Purpose The current study examined mothers' knowledge, beliefs, attitudes, and intention to socially integrate children with Down syndrome (DS) in the family, with children without disabilities and school system. Design and Methods A questionnaire based on a descriptive, cross-sectional design was administered to Jewish and Muslim mothers. The questionnaire included demographics, knowledge, beliefs, attitudes, and intention to integrate children with DS. Analysis included a regression test of intention to integrate children with DS and a one-way ANOVA for differences between Jewish and Muslim mothers. Results Nearly all the Jewish mothers (93.7%) and about half the Muslim mothers (52.8%) had performed screening tests for DS during their pregnancy. All mothers displayed low knowledge level about DS. Being Jewish (t = 2.89; p = 0.005) and holding more positive beliefs (t = 3.39; p = 0.001) were associated with a higher intention to socially integrate children with DS. Significant positive correlations were found between beliefs and attitudes (r = 0.65; p < 0.001) and between attitudes and intention to socially integrate children with DS (r = 0.39; p < 0.001). Conclusions This study shows that Jewish and Muslim mothers' beliefs and attitudes towards social inclusion of children with DS are quite positive and the intention to integrate children with DS in the family, with children without disabilities, and in the mainstream school system is high. However, their level of knowledge about DS is low. Practice Implications Nurses, as a critical source of information about DS, should develop an ethno-cultural sensitivity to diverse populations in order to influence attitudes and beliefs regarding the social integration of children with DS.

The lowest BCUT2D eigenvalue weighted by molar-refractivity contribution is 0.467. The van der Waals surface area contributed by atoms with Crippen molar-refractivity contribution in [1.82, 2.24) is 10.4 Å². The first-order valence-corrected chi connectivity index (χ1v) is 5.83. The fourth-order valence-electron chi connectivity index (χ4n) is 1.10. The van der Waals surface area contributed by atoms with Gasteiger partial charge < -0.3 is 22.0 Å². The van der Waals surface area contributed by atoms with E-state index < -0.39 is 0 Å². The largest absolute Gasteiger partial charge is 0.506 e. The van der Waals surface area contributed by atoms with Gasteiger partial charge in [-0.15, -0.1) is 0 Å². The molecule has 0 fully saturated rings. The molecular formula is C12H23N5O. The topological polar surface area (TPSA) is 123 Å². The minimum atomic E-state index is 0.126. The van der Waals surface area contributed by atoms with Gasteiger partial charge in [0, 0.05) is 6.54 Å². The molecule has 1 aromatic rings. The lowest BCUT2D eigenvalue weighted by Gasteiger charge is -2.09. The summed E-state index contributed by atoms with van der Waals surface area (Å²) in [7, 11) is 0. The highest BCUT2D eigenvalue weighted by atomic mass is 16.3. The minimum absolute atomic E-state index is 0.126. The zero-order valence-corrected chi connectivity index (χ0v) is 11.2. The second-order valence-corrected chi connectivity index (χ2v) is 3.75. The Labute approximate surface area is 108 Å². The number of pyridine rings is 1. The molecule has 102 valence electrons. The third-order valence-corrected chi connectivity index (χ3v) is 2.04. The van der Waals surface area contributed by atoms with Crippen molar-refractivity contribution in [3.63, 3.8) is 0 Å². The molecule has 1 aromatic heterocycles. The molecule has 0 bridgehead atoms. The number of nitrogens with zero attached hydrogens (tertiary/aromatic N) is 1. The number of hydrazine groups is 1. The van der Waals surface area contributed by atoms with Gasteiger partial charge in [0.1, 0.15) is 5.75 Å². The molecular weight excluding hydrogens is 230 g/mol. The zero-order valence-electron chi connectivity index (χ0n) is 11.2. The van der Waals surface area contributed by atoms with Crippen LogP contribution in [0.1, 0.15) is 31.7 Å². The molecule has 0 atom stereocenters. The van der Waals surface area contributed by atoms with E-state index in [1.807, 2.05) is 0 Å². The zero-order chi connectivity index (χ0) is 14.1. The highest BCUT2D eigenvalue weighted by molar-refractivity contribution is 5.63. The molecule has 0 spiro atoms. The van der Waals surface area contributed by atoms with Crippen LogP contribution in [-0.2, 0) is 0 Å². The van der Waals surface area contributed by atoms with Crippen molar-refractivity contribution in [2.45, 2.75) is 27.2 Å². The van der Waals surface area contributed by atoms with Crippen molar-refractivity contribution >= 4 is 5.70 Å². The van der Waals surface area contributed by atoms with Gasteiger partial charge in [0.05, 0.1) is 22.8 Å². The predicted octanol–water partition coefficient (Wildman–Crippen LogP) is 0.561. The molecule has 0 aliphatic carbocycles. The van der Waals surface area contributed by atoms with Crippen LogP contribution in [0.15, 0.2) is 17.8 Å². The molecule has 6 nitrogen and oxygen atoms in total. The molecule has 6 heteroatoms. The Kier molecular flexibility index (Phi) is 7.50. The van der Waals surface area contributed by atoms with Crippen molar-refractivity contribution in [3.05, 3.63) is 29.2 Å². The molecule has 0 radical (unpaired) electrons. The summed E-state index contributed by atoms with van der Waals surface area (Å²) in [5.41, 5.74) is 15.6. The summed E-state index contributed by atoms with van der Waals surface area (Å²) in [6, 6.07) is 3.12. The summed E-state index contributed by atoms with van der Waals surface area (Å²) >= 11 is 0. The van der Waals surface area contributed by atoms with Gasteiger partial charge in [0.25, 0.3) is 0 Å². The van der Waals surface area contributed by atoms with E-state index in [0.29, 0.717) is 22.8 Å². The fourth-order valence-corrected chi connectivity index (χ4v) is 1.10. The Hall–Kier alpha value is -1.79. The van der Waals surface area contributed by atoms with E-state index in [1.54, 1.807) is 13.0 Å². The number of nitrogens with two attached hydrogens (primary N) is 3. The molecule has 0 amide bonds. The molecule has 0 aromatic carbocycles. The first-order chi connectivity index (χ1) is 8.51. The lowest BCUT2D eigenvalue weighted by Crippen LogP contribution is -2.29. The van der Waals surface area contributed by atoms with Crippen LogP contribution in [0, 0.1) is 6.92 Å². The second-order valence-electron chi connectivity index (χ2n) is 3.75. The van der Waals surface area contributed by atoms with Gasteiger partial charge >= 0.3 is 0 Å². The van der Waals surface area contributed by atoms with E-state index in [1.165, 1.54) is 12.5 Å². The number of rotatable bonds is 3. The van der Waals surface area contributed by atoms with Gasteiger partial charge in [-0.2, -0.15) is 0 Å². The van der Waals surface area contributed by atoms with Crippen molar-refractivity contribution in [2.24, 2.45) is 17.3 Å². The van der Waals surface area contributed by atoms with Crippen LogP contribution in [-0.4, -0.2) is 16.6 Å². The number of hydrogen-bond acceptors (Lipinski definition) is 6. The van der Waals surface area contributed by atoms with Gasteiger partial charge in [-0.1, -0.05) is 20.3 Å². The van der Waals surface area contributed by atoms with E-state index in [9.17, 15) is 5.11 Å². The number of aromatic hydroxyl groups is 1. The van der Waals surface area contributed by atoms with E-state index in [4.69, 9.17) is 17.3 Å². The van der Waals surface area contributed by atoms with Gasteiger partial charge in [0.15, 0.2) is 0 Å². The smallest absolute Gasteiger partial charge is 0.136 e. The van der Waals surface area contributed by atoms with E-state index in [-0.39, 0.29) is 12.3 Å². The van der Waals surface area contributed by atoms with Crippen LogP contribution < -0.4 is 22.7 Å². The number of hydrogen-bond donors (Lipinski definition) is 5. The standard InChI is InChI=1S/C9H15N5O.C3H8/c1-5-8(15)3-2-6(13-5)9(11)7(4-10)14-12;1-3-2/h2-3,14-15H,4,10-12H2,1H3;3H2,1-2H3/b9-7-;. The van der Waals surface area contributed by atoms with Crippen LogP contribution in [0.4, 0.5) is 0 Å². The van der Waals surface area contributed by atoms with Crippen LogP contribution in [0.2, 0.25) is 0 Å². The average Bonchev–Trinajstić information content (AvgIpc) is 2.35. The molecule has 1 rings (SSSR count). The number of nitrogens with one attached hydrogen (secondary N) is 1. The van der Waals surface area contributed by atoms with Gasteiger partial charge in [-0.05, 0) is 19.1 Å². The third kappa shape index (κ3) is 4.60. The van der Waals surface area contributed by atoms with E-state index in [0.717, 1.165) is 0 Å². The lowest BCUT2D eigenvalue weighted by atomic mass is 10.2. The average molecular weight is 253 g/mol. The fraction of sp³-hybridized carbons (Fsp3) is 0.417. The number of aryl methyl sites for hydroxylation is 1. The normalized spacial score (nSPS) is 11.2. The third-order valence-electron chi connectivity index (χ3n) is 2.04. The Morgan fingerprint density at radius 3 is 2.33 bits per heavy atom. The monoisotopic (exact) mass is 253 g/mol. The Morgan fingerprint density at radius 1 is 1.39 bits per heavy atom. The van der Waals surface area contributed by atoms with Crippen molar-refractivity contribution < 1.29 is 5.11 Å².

- Behavioral intentions
- Down syndrome
- Social inclusion
All Science Journal Classification (ASJC) codes